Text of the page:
VICTORIA’S pro-cycling superstars are urging* students to ride their bikes safely to school in 2017 to boost their health, fitness and learning.
The cyclists, who have been competing at home in January in races such as the Herald Sun Tour, helped launch Cycling Victoria’s Safe-to-School Cycling campaign*.
Melbourne professional cyclist Simon Gerrans said he wanted to see many more young cyclists on the bike paths, footpaths and safer streets this year.
“The weather’s great and it’s an easy way to stay fit and healthy,” Gerrans said.
Simon Gerrans races for Orica-Scott and is a Tour de France stage winner. Gerrans joined other top local riders Brenton Jones (from Warragul), Leigh Howard (from Geelong), Peta Mullins (from Bendigo) and Shannon Malseed (from Ballarat and Portland) in encouraging children to ride to school safely.
Cycling Victoria, which is an organisation that works to promote* cycling and help cyclists ride safely, believes many more children would ride to school if they were better prepared.
“We know that children who exercise regularly do better in class, and the easiest way to do this is ride a bike to school,” said Cycling Victoria’s chief executive officer* Kipp Kaufmann.
Although some parents worry about their children riding to school, particularly in busy suburbs and towns, Mr Kaufmann said taking time to prepare carefully could make a big difference.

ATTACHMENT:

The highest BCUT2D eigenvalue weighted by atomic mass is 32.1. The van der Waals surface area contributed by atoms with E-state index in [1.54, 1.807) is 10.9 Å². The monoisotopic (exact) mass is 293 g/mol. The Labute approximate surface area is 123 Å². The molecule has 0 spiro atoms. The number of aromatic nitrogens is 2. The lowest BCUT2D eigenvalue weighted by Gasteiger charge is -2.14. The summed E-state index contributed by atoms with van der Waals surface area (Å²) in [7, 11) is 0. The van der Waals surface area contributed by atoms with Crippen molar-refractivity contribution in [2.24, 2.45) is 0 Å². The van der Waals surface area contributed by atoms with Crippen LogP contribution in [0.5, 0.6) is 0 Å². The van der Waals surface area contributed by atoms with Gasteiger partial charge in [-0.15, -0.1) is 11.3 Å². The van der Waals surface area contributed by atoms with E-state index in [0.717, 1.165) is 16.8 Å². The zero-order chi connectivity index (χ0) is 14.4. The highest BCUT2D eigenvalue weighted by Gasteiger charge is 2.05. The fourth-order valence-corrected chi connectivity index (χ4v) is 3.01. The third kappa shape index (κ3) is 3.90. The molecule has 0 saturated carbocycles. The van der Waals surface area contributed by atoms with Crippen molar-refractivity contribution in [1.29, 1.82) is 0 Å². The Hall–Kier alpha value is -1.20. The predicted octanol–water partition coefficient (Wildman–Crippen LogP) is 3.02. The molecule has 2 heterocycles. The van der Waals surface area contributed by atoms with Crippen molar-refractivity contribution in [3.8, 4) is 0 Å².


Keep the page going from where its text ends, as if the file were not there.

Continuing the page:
Cycling Victoria has released a simple list of tips for schoolchildren to help them ride safely to school.
Mr Kaufmann said Cycling Victoria’s vision was “Building a love of cycling. More people racing, riding and watching”.
Fewer than 4 per cent of Victorian children now ride bikes to school yet research by groups such as VicHealth show that those more physically* active students have been found to achieve better
academic* results, while schools with fitter children have been found to achieve better literacy* and numeracy* results.
Cycling Victoria’s poster “10 Tips for Safe-to-School Cycling” is full of simple, practical reminders for students and their parents before setting off for school. The tips are available in a link below this story and on the Cycling Victoria website.
Mr Kaufmann also said families could consider Cycling Australia family membership, which includes insurance* for all family members, and the junior riding program, Let’s Ride, which teaches children to ride safely by developing their knowledge, skills and confidence.
For more information visit vic.cycling.org.au
urging: pushing or trying to convince someone to do something
campaign: work in an organised way to achieve something
promote: support or actively encourage
chief executive officer: the person in charge, sometimes called the CEO
physically: relating to the body rather than the mind
academic: to do with education and learning
literacy: ability to reading and writing
numeracy: understand and work with numbers
insurance: a guarantee you buy for help if something goes wrong
LISTEN TO TODAY’S STORY
WATCH THIS VIDEO FOR SOME GREAT SAFETY TIPS